When Richard Wagner first saw Beethoven’s sole opera, Fidelio, he wrote: “the heavens were open to me; I was transported, and adored the genius who had led me – like Florestan – from night and fetters into light and freedom.” Beethoven’s opera celebrated a courageous woman, Leonore, who by way of ingenuity and disguise, is able to secure the release of her husband from prison. Foremost, it pays tribute to loyalty and love within a marriage. Those themes suited an operatic genre popular around 1800 that contained spoken dialogue to show human actions stirred by philosophical tenets, but mixed up with lively roles and mistaken identities. And while the opera’s 1805 première in Vienna went badly, Fidelio met with great success after its second revival in 1814.

Here in Zurich, almost 200 years later, Fidelio looks decidedly different. Andreas Homoki’s production has an empty, colourless shoebox as a set; all the action transpires without even a single prop. What’s more, the set and costumes stick to grey and black without exception. From the very start, I had to ask myself whether this was an opera, or a case of macular degeneration.

Defendants of Homoki’s radical production will argue that it’s all about the music, about the singing. I gladly credit Beethoven, a handful of the production’s principals, and the superb choirs – some 60 members strong – with a fine achievement there. Nevertheless, this Fidelio left me feeling visually impoverished, and the “no-set modus” wasn’t the only unexpected twist. The usual sequence of events has also been changed. The first scene is devoted to a short scuffle that ends with a pistol shot, killing the female protagonist, Leonore. At the end, just before the curtain, she again lies dead centre stage. Was what had transpired in the meantime simply a dead woman’s reverie? Your guess is as good as mine.

Another of this production’s novelties is the omission of spoken dialogue that figured in Joseph Ferdinand Sonnleithner and Georg Friedrich Treitschke’s libretto. Far more peculiar, though, that desolate stage design. Without a single prison-related article, not even a cramped dirty corner for Florestan to fester in, the prison profile was hard to sustain, and the nondescript location put the cast at a considerable loss. Some tragedies, of course, are universal, but even with tremendous agility and poetic imagination, a body inside a box can hardly make a stage. What’s more, Fidelio's drama alone already has shortcomings. After their interaction in Act 1, for example, the conflicted lovers Marzelline and Jaquino are more or less forgotten; Beethoven gives the villainous Don Pizarro far too little to sing; and Don Fernando arrives in too late in the opera to make much of a mark.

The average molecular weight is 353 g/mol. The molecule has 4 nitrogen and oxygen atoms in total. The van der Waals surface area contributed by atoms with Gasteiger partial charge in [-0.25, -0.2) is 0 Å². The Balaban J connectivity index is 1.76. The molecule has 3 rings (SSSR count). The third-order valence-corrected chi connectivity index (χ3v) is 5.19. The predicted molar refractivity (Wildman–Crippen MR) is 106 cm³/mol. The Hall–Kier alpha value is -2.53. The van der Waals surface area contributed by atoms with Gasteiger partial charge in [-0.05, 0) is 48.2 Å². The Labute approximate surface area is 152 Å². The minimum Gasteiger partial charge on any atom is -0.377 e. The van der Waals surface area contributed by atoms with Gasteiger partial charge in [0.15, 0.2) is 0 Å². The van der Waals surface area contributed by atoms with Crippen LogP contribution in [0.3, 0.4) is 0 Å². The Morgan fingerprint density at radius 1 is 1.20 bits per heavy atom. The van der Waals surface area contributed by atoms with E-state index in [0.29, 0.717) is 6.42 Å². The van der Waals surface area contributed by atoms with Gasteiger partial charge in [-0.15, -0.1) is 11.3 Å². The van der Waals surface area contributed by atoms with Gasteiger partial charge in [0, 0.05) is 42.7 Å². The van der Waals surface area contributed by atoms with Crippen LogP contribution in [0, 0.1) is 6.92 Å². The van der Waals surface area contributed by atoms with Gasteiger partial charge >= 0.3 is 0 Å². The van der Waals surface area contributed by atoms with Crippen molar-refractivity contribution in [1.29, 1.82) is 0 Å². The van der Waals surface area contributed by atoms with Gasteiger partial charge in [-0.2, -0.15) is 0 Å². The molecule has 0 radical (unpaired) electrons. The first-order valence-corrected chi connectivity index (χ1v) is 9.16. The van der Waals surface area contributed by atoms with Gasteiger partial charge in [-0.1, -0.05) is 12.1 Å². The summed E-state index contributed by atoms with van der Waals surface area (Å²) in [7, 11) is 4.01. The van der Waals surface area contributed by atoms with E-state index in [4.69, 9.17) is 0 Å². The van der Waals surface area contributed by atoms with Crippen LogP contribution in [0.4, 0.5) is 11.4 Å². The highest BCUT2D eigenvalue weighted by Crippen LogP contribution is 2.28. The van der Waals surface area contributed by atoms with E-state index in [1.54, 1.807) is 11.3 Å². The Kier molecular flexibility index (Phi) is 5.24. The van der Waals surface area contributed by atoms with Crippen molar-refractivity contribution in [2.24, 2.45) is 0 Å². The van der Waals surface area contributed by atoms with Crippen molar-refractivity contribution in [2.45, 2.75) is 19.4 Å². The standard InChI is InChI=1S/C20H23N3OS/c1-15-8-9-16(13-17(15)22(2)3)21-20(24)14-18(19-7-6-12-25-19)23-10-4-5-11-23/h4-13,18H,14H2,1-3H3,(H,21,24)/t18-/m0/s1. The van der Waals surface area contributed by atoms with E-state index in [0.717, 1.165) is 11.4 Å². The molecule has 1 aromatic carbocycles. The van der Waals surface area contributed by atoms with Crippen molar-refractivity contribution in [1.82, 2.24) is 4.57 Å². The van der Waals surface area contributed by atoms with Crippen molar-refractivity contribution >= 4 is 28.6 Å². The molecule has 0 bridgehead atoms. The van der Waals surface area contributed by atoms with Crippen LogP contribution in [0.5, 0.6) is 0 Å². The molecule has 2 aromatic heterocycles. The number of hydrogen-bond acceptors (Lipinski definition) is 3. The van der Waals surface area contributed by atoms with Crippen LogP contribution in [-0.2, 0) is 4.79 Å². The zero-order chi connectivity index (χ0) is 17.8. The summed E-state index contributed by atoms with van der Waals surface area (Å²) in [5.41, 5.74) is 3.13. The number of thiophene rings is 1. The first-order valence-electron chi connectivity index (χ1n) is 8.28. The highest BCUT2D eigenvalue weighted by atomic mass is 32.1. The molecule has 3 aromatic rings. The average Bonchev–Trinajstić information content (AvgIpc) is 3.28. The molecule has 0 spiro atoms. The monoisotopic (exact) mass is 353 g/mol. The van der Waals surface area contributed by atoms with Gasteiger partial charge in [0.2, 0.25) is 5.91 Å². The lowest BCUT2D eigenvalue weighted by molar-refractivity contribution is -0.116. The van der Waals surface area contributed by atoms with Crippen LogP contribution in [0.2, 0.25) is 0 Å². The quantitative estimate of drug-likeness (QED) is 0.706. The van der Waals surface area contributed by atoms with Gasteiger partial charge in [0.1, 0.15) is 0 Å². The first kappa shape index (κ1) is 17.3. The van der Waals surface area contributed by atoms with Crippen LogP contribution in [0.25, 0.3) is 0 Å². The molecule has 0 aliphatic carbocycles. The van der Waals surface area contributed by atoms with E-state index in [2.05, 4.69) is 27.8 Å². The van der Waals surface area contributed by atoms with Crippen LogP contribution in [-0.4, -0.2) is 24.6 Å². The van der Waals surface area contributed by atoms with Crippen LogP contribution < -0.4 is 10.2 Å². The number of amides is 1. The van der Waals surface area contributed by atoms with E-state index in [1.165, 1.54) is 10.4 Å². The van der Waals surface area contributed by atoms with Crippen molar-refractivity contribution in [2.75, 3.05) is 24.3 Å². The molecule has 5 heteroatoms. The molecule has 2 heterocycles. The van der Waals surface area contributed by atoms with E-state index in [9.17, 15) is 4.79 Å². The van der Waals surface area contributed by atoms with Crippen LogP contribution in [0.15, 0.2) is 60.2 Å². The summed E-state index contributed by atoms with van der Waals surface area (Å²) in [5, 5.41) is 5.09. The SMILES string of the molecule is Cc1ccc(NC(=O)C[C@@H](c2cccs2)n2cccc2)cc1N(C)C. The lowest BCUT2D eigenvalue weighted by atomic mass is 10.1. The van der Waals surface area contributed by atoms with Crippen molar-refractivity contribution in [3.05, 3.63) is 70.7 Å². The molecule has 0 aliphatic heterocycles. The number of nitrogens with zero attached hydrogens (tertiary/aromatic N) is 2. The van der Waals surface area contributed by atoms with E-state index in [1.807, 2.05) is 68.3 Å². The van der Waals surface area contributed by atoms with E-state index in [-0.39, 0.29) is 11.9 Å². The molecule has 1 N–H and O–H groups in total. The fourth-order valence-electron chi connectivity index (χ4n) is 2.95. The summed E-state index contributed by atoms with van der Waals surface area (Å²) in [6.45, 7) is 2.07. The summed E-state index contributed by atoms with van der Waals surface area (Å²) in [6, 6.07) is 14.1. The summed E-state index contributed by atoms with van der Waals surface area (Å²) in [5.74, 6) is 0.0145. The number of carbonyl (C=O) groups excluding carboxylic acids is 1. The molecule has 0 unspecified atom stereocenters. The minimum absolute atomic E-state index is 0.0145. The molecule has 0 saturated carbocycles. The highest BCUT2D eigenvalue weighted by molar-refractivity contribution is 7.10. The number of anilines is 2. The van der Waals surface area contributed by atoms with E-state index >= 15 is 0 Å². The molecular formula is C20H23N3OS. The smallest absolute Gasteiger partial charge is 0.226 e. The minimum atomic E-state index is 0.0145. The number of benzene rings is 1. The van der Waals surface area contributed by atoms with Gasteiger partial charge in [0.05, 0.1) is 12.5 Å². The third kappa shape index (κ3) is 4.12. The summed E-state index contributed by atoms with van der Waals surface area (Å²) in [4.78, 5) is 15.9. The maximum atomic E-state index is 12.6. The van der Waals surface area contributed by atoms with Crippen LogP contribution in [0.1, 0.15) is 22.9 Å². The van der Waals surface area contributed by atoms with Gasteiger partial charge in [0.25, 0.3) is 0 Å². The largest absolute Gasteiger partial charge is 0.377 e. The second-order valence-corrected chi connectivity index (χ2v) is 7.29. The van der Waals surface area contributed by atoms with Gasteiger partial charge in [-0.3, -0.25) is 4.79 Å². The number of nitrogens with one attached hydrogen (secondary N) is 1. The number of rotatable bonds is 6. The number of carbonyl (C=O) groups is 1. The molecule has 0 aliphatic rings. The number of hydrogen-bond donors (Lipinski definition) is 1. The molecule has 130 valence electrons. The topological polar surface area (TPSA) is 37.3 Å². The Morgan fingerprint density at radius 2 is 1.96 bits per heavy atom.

At this revival, just before the curtain rose, we learned that South-African soprano Elza van den Heever, who would sing Leonore, was suffering a cold. It seemed her vocal performance in the first act was compromised less by that than by several instances of the choir and orchestra’s overpowering volumes. By the end of the second act, though, she was struggling, and at curtain, even gestured to her throat apologetically, having certainly put her fine instrument at risk to insure the show’s continuation.

As Florestan, the German tenor Klaus Florian Vogt gave a heart-wrenching “Gott, welch’ Dunkel hier” (God, what darkness’s here), but otherwise put only modest bravado into his role, and the chemistry he shared with his wife Leonore was somewhat colourless. It might sound a trifle, but the credibility of his suffering was also compromised by a black bandana over his eyes which, over time, bordered on the comical. The more compelling performances came from the lesser male roles: Christof Fischesser’s Rocco gave a consistently strong delivery; Martin Gantner, as the ruthless Don Pizarro, commanded an ominously overbearing, authoritarian presence. As the young Marzelline, Mélissa Petit was superbly coquettish vis-à-vis the disguised Leonore (Fidelio). As the lovesick Jaquino, Spencer Lang gave a handsome role debut. The quartet in which their two characters joined Rocco and Leonore at the end of Act 1, was one of the evening’s finest moments.

The three choirs also deserve accolades for being right on the mark vocally, even if their collective movements often seemed agitated or unscripted, and a couple of their members should be reminded not to overact. The Philharmonia Zürich, under conductor Simone Young’s baton, gave the score the very dress that this production’s staging sorely missed: a degree of pomp and circumstance. Then again, as music historians Carolyn Abbate and Roger Parker contend, Fidelio is “a work of erratic genius with wonderful passages, but which, overall, makes little real sense”. That said, the Homoki production is in line with a venerable assessment.